Located between Orange and San Diego counties along the I-15 corridor, the Temecula Valley has a long and storied past. Murrieta takes its name from Don Juan Murrieta, a young Spaniard who purchased some 52,000 acres of land in the valley to raise his 100,000 sheep in 1873. The sheep did well, feeding on the valley's rich grasses, and the natural hot springs found in the area proved a cleansing sheep dip.
Don Juan eventually sold his holdings and moved to Los Angeles, where he worked 30 years in the sheriff's office. When Don Juan died in 1936 at the age of 91, the valley that came to bear his name had already experienced its first boom and its first bust.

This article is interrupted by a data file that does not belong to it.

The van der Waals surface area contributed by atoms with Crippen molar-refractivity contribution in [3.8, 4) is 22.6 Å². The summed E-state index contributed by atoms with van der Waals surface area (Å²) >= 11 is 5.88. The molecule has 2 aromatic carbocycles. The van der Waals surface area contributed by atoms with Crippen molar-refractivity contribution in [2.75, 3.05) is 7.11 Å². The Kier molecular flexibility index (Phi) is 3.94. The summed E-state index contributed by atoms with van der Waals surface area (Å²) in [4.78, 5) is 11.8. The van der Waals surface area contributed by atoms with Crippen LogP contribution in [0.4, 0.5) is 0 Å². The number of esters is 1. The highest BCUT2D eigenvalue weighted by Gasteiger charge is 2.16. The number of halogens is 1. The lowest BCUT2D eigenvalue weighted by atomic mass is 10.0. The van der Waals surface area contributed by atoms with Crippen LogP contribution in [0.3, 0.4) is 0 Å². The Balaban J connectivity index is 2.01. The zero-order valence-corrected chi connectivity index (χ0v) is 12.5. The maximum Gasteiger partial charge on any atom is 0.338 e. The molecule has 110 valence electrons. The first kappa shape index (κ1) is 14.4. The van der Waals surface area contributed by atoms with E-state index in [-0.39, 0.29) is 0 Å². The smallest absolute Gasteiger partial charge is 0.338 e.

The railroad came, and a town was built. By 1890, some 800 people populated the area. In 1935, trains stopped running this route and the boom went bust.
Not much was to change until 1987, when a period of explosive growth began. Sleepy little Murrieta, totaling only 542 residents in 1970 and little more than 2,250 a decade later, grew up almost overnight. When it became a city officially on July 1, 1991, it was home to some 29,000 folks, many of them drawn to the area by the same virtues young Don Juan Murrieta found so attractive more than 100 years earlier. Today, the population of Murrieta exceeds 100,000, with natural beauty and so practical a choice, Murrieta truly is a real "gem of the valley."
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